Posted on Oct 19, 2012 · Posted in Share Your Story
I visited Tenwek as a medical student in 2004 and have wanted to come back ever since. I recently had a two-month elective during my Surgical Oncology fellowship and convinced them to allow me to use the time to serve at Tenwek!

When I found out the dates that I would be available to go and submitted them to Drs. White and Chupp, they informed me that this was actually a time of urgent need. (I served as a Consultant Surgeon, covering while Dr. White and Dr. Spears were away.) I viewed this as God’s providence for myself and for the needs of Tenwek.

Tenwek has “modernized” far beyond my expectations. I remember visiting in 2004 when there was one phone on the campus from which you could dial home. Now, when you arrive, you get a cell phone (3 cents a minute for calls to the US!), a password for the WIFI, access to a beautiful hospital library, access to a CT scanner, online radiology….it is amazing! Having all of this technology didn’t change the number of unusual and advanced surgical problems that I saw, but it DID allow me to feel that we were able to diagnose and treat these problems in a VERY modern way.

I love that Tenwek is part hospital and part church. I loved seeing stories of great faith in adversity happening all around me in this place where many patients come sick and receive physical care, but also receive the hope of the Gospel during their visit. God is palpably alive and moving on the Tenwek campus in ways that we often don’t experience in North America.

I feel that Tenwek is such a family-friendly place to visit and serve. Samaritans Purse (World Medical Mission) facilitates a seamless entry and exit into the country. The guesthouse accommodations and meal plan made it possible to begin serving right away and focus on my area of service without having to worry about meeting my family’s basic needs in a new country. Someone serving at Tenwek can go to the hospital and start helping right away without worrying about all kinds of other logistics.

God is palpably alive and moving on the Tenwek campus in ways that we often don’t experience in North America.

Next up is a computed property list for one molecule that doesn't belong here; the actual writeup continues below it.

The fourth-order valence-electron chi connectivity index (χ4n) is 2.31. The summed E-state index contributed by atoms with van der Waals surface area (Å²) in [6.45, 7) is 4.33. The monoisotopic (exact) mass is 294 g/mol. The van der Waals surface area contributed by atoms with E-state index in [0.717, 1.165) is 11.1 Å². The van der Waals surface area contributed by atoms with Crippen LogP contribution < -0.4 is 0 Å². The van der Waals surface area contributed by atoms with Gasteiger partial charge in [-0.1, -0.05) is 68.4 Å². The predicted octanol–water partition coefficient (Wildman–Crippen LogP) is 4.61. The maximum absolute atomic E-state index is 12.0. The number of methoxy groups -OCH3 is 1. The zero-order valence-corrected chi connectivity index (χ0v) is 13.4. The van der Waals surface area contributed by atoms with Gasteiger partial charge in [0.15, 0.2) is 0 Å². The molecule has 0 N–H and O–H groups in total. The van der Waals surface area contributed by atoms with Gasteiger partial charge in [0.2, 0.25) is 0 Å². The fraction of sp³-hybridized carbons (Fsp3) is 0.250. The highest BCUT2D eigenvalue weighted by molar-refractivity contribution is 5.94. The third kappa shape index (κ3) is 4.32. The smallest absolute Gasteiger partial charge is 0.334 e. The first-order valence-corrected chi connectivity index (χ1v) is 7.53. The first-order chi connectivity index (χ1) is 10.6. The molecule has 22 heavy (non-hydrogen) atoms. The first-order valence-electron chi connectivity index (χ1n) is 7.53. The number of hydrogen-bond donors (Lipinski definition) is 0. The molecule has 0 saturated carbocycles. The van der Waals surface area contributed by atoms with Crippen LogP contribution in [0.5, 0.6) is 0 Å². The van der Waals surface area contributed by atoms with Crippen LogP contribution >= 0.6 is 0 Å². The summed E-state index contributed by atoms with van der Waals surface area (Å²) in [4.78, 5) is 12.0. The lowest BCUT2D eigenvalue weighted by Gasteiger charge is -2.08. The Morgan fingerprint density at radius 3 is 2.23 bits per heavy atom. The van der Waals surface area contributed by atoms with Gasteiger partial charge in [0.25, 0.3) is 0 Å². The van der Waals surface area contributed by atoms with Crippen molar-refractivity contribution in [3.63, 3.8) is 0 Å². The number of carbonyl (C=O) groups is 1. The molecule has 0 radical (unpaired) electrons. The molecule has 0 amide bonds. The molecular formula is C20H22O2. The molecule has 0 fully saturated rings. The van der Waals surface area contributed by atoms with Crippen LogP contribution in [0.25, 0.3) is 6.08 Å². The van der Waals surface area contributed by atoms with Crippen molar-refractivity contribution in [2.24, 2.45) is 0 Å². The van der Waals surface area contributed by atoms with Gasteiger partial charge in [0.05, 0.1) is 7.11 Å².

A lasting impression of Tenwek is praying before each and every surgery. I have a new appreciation for resource management in the operating room. I don’t waste sutures or equipment the way I used to. Also, one of the surgeons there encouraged me to pray with every patient that I operate on, and I am starting to do that, even in New England!

One of my first days at Tenwek I saw a beautiful six-year-old girl sitting outside the operating theatre ready to have her leg amputated at the hip for what was felt to be a large sarcoma of her proximal thigh. As I asked her questions through the lens of a surgical oncologist, I started to feel that she perhaps had a benign tumor. I got involved and decided to do a limb sparing operation, dissecting the large tumor off of her femoral vessels and closing without a skin graft or any reconstruction. She walked out of the hospital three days later.

Two weeks later, her pathology came back as a benign intramuscular myxoma, and she was cured. I find great joy knowing that God’s purpose for my visit to Tenwek was to help this little girl to be able to walk for the rest of her life. I was blessed to participate in many more wonderful things during my next two months at Tenwek, but even if nothing else happened during the rest of the trip, I would have been satisfied that seeing this girl walk was worth the 24-hour plane ride!

You will serve, but also learn and benefit as much as you help. It’s a wonderful exchange. Also, if you visit, get involved with the Kenyans and the church there – the lifetime memories from a trip to Tenwek will not necessarily come from the work you do at the hospital, but from the lasting impressions that the people will leave with you if you take time to get involved with their lives.

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